Christine Hallett, CEO of Carey Pensions UK, looks at the key business drivers for Sipps over the coming years and why dealing with tried and trusted providers always makes sense in an unpredictable and rapidly evolving marketplace.
The spotlight on SIPPs and SIPP operators in general, continues to increase. Advisers need to conduct diligence and ensure SIPP providers have adequate governance and systems and controls in place. It is important that advisers deal with robust SIPP providers with tried and tested business models and governance frameworks; providers they are confident will survive the next period of change within this marketplace.
What are the drivers that will shape the SIPP marketplace in the coming years?
- The finalisation and outcome from the FCA thematic review findings
- New Capital Adequacy requirements
- Pensions Freedom
The FCA Thematic Review
As a result of SIPP regulatory changes, reviews etc., business models have changed. For example, we continue to see consolidation in the marketplace, and this is set to continue. The due diligence and business acceptance policies of most SIPP operators that allow non-standard assets are likely to have been changed and the marketplace is settling into the new regulatory regime.
Many SIPP operators have obtained exemptions from the FCA to undertake such investments, and most advisory firms must take responsibility for pension transfer advice and also advice for non-standard assets. The world is a more structured, robust and strongly controlled environment now, in respect of SIPP investments.
New Capital Adequacy requirements
The majority of SIPP operators who provide a full SIPP and allow some element of non-standard asset classes, are now determining what their capital adequacy requirements will be in September 2016. As a consequence, there will be some who decide it's a step too far and again seek to exit the marketplace. And there continues to be certain companies circling SIPP providers to snip up those companies that feel squeezed by the new regime and I am sure we will see more changes shortly, as operators consider their 5 year plans and the strategies they want to follow.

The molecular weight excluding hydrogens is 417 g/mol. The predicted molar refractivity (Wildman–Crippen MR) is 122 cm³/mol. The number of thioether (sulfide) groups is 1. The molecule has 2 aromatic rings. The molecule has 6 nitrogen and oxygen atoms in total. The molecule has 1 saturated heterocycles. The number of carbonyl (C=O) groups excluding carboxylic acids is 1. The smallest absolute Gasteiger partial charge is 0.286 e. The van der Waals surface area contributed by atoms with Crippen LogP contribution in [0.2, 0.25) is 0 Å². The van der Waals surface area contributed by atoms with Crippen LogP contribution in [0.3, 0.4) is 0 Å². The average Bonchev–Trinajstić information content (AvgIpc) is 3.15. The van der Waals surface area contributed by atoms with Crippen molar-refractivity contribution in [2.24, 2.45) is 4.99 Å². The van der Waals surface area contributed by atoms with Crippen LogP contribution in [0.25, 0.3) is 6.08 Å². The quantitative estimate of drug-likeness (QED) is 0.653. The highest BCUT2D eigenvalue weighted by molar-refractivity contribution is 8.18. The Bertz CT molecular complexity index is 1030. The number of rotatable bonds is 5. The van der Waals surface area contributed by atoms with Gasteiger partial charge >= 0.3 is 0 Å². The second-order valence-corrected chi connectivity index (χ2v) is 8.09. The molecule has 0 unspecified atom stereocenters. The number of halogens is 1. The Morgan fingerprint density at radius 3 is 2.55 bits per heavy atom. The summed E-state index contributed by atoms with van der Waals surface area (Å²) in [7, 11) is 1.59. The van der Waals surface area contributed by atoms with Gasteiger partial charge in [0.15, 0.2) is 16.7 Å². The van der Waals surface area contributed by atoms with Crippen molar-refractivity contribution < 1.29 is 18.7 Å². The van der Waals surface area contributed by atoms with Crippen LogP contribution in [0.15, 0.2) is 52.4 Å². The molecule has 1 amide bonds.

Pension providers are now revealing their proposition for flexi access, and we anticipate that there will be a great surge of interest to withdraw individual pension funds. There has never been a greater need for financial advice in this area. However, more and more responsibility is being laid at the door of the product providers too. The need for risk warnings increases. There is mixed opinion as to whether it is a good thing or a bad thing, and both sides of the argument have a point. But as with most regulatory changes implemented, no-one ever really sees the impact until some years down the line. However, one thing is sure, the process by both the adviser and the product provider needs to be well documented and evidence will need to be retained to ensure that the information about the potential impact to individuals is very clear.
Watch this space for the first disaster to be published.
What impact will this have on the adviser and SIPP industry? For those that embrace change, and seek to increase their professionalism and create valued products for clients, it will make their business stronger. Ok, it increases overheads, but if there are fewer companies in the industry the slice of the business for each of those companies gets bigger, so the rewards will be there for those that put the effort in now.
It means that relationships will change; every part of the solution has to step up to the mark and deliver to the standards set. We should all be trying to deliver the most compliant, well run company that the client can have confidence in and can be comforted that we are striving to provide the best that we can.
Carey Pensions UK is a SIPP provider that is working with advisers who want to use a company that has strong ideals and is prepared for the regulatory changes that are being implemented, and can provide the support they need
The content of this article is intended to provide a general guide to the subject matter. Specialist advice should be sought about your specific circumstances.